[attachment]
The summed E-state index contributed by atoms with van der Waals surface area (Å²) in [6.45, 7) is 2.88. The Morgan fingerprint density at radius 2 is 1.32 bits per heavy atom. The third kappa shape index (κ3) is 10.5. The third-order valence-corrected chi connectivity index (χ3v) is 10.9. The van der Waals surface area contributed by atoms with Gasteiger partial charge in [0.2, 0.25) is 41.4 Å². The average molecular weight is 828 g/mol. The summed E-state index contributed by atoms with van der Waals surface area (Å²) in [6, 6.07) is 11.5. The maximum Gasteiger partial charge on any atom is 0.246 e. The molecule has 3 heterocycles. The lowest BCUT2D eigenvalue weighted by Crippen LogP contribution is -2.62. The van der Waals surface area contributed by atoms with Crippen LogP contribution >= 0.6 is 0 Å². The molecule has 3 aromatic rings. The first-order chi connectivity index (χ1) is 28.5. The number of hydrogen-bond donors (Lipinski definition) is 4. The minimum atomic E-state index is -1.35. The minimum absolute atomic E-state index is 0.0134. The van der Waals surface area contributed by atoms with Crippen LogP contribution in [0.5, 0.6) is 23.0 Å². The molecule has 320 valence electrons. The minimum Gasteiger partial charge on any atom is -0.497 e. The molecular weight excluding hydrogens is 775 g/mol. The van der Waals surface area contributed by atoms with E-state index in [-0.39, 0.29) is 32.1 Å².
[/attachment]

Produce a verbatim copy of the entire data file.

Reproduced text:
The summed E-state index contributed by atoms with van der Waals surface area (Å²) in [6.45, 7) is 2.88. The Morgan fingerprint density at radius 2 is 1.32 bits per heavy atom. The third kappa shape index (κ3) is 10.5. The third-order valence-corrected chi connectivity index (χ3v) is 10.9. The van der Waals surface area contributed by atoms with Gasteiger partial charge in [0.2, 0.25) is 41.4 Å². The average molecular weight is 828 g/mol. The summed E-state index contributed by atoms with van der Waals surface area (Å²) in [6, 6.07) is 11.5. The maximum Gasteiger partial charge on any atom is 0.246 e. The molecule has 3 heterocycles. The lowest BCUT2D eigenvalue weighted by Crippen LogP contribution is -2.62. The van der Waals surface area contributed by atoms with Crippen LogP contribution >= 0.6 is 0 Å². The molecule has 3 aromatic rings. The first-order chi connectivity index (χ1) is 28.5. The number of hydrogen-bond donors (Lipinski definition) is 4. The minimum atomic E-state index is -1.35. The minimum absolute atomic E-state index is 0.0134. The van der Waals surface area contributed by atoms with Crippen LogP contribution in [0.5, 0.6) is 23.0 Å². The molecule has 320 valence electrons. The minimum Gasteiger partial charge on any atom is -0.497 e. The molecular weight excluding hydrogens is 775 g/mol. The van der Waals surface area contributed by atoms with E-state index in [-0.39, 0.29) is 32.1 Å².